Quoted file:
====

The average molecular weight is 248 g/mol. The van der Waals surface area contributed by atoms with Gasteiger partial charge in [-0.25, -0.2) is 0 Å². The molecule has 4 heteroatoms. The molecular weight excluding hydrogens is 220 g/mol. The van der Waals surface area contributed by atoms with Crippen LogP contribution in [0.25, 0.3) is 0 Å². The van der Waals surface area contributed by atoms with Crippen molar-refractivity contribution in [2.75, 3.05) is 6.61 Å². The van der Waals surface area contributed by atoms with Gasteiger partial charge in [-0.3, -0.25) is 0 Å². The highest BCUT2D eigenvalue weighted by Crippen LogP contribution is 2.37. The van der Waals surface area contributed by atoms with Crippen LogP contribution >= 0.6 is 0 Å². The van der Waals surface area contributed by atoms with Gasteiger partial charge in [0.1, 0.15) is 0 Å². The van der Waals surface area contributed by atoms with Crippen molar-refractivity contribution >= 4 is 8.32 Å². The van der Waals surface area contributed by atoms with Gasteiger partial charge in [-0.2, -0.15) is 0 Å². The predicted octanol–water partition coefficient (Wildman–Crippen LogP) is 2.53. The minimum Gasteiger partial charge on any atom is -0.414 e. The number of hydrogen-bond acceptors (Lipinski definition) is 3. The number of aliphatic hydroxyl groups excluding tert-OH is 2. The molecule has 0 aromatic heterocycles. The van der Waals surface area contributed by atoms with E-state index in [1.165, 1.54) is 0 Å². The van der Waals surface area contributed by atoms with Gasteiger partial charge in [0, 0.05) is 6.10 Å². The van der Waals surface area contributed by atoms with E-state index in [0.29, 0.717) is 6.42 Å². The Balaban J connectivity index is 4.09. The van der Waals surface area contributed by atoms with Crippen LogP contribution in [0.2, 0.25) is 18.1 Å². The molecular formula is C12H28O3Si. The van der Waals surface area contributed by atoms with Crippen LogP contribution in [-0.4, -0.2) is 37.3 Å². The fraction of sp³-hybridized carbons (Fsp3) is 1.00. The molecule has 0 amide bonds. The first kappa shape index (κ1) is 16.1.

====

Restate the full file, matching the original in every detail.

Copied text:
The average molecular weight is 248 g/mol. The van der Waals surface area contributed by atoms with Gasteiger partial charge in [-0.25, -0.2) is 0 Å². The molecule has 4 heteroatoms. The molecular weight excluding hydrogens is 220 g/mol. The van der Waals surface area contributed by atoms with Crippen LogP contribution in [0.25, 0.3) is 0 Å². The van der Waals surface area contributed by atoms with Crippen molar-refractivity contribution in [2.75, 3.05) is 6.61 Å². The van der Waals surface area contributed by atoms with Gasteiger partial charge in [-0.3, -0.25) is 0 Å². The highest BCUT2D eigenvalue weighted by Crippen LogP contribution is 2.37. The van der Waals surface area contributed by atoms with Crippen LogP contribution >= 0.6 is 0 Å². The van der Waals surface area contributed by atoms with Gasteiger partial charge in [0.1, 0.15) is 0 Å². The van der Waals surface area contributed by atoms with Crippen molar-refractivity contribution >= 4 is 8.32 Å². The van der Waals surface area contributed by atoms with Gasteiger partial charge in [-0.2, -0.15) is 0 Å². The predicted octanol–water partition coefficient (Wildman–Crippen LogP) is 2.53. The minimum Gasteiger partial charge on any atom is -0.414 e. The number of hydrogen-bond acceptors (Lipinski definition) is 3. The number of aliphatic hydroxyl groups excluding tert-OH is 2. The molecule has 0 aromatic heterocycles. The van der Waals surface area contributed by atoms with E-state index in [1.165, 1.54) is 0 Å². The van der Waals surface area contributed by atoms with Gasteiger partial charge in [0, 0.05) is 6.10 Å². The van der Waals surface area contributed by atoms with E-state index in [0.29, 0.717) is 6.42 Å². The Balaban J connectivity index is 4.09. The van der Waals surface area contributed by atoms with Crippen LogP contribution in [0.2, 0.25) is 18.1 Å². The molecular formula is C12H28O3Si. The van der Waals surface area contributed by atoms with Crippen LogP contribution in [-0.4, -0.2) is 37.3 Å². The fraction of sp³-hybridized carbons (Fsp3) is 1.00. The molecule has 0 amide bonds. The first kappa shape index (κ1) is 16.1.